Religion is not about solving and fixing everything. It is not even about understanding everything. If that is what we are waiting to happen, we will wait for the rest of our lives in increased frustration, or we may just abandon the spiritual quest. Any religion or at least religious leader that promises that if you follow all of its tenets you will no longer have problems is either fraudulent or delusional.
I believe that we should try to understand things as much as possible, to make the attempt to understand how the world works, what motivates people and what matters most to us. We should study history and science and psychology and art. At some point though, we have to give up the idea that we can understand why everything happens, especially things that are painful. For some situations, there will never be satisfying answers.
What then is the ultimate value of religion? I cannot speak on behalf of other faiths. I would like to share what it is about Judaism that I find so helpful.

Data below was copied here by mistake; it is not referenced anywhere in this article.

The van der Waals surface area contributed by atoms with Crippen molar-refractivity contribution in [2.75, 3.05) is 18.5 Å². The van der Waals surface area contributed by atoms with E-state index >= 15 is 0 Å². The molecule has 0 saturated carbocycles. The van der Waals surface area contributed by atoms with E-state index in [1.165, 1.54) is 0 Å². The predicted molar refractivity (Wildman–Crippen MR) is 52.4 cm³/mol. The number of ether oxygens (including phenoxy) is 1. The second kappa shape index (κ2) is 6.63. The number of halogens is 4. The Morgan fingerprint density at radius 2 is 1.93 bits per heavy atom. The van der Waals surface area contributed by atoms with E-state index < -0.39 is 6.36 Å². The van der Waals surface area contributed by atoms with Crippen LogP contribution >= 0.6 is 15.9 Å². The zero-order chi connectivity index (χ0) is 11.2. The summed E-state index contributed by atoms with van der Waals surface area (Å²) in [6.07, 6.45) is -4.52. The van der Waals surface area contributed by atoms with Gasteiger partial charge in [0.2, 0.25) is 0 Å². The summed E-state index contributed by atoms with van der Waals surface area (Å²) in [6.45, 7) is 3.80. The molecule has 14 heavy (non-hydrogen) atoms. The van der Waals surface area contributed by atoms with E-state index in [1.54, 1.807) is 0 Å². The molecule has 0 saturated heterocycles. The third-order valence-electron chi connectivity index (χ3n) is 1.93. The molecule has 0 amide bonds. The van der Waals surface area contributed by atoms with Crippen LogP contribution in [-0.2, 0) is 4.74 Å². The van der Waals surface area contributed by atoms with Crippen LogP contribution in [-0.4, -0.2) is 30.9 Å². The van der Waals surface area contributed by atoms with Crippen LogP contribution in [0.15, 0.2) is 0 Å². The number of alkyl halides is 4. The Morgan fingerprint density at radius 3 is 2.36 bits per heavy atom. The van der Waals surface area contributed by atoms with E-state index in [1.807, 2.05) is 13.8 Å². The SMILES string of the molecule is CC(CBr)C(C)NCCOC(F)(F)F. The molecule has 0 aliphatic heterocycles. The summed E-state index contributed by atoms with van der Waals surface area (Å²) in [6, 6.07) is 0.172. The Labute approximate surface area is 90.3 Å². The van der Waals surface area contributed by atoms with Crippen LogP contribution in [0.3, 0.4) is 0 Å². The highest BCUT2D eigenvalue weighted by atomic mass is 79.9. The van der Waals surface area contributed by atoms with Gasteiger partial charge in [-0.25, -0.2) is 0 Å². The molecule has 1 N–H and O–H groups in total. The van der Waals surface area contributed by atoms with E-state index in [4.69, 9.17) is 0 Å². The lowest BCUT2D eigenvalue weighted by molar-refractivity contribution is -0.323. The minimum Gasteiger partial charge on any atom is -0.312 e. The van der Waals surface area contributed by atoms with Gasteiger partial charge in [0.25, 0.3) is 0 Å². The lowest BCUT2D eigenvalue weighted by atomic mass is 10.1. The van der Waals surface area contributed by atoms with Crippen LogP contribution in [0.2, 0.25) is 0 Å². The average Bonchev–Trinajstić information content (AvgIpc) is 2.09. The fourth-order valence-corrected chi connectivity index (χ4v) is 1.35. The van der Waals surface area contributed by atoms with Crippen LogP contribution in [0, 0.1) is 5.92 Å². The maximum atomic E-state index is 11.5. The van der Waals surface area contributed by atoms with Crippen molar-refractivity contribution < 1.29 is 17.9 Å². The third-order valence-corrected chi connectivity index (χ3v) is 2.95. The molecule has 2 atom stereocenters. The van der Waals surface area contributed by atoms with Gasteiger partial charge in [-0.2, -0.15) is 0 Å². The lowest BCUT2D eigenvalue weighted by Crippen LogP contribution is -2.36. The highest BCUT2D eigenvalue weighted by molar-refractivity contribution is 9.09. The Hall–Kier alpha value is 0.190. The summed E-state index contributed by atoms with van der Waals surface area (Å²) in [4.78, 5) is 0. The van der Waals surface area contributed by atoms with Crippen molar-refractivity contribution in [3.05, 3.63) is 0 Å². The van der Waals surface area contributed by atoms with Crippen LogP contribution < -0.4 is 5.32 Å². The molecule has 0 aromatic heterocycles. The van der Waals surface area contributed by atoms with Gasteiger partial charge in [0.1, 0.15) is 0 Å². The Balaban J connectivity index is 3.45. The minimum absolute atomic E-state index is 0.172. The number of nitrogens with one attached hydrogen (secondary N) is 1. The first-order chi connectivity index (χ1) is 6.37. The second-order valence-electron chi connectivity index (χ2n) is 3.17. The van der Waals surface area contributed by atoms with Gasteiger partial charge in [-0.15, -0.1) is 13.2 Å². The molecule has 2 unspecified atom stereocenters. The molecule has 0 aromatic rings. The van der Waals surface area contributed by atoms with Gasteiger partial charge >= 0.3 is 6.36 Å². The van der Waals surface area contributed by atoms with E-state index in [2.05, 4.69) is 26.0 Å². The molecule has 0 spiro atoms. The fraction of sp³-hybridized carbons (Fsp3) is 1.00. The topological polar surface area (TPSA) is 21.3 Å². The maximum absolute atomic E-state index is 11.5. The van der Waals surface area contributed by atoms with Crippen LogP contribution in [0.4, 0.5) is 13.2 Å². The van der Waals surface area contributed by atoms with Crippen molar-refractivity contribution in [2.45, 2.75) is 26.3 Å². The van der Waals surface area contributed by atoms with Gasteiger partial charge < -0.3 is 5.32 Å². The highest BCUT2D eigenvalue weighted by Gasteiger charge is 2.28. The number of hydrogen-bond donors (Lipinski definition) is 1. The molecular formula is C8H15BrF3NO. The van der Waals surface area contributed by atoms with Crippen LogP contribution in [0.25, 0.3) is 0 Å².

Judaism to me is about having the courage and strength to face those challenges, and the kindness and compassion to help other people face theirs. It is about knowing that we are part of a people who stood together at Sinai, and then struggled through an uncertain future together, until they made it into the promised land. And even then, they knew their work was not done. They knew that life is not a mystery to be solved, but an opportunity for growth in wisdom and kindness, for appreciating the treasure of our lives, and for helping others, both our loved ones and strangers, to live meaningful and loving lives.
I have been making some digital art on my iPad. I usually like to use more conventional art supplies, but this has allowed me to take some creative chances that I may not have otherwise.
I have a lot more on my Instagram account. https://www.instagram.com/ravabergman/
Tonight is the last night of Chanukah, when all the candles are lit, and our homes are filled with light and joy. For too many Jews, though, this week, there was a shadow of darkness within the light.
Our people has been under siege from murderous attacks in kosher grocery stores and Chanukah parties in New York, to the desecration of a synagogue in the Iranian Jewish community in California, to vandalism in Europe from London to Belgium to Ukraine, to the daily attempts of Israel’s enemies to destroy it.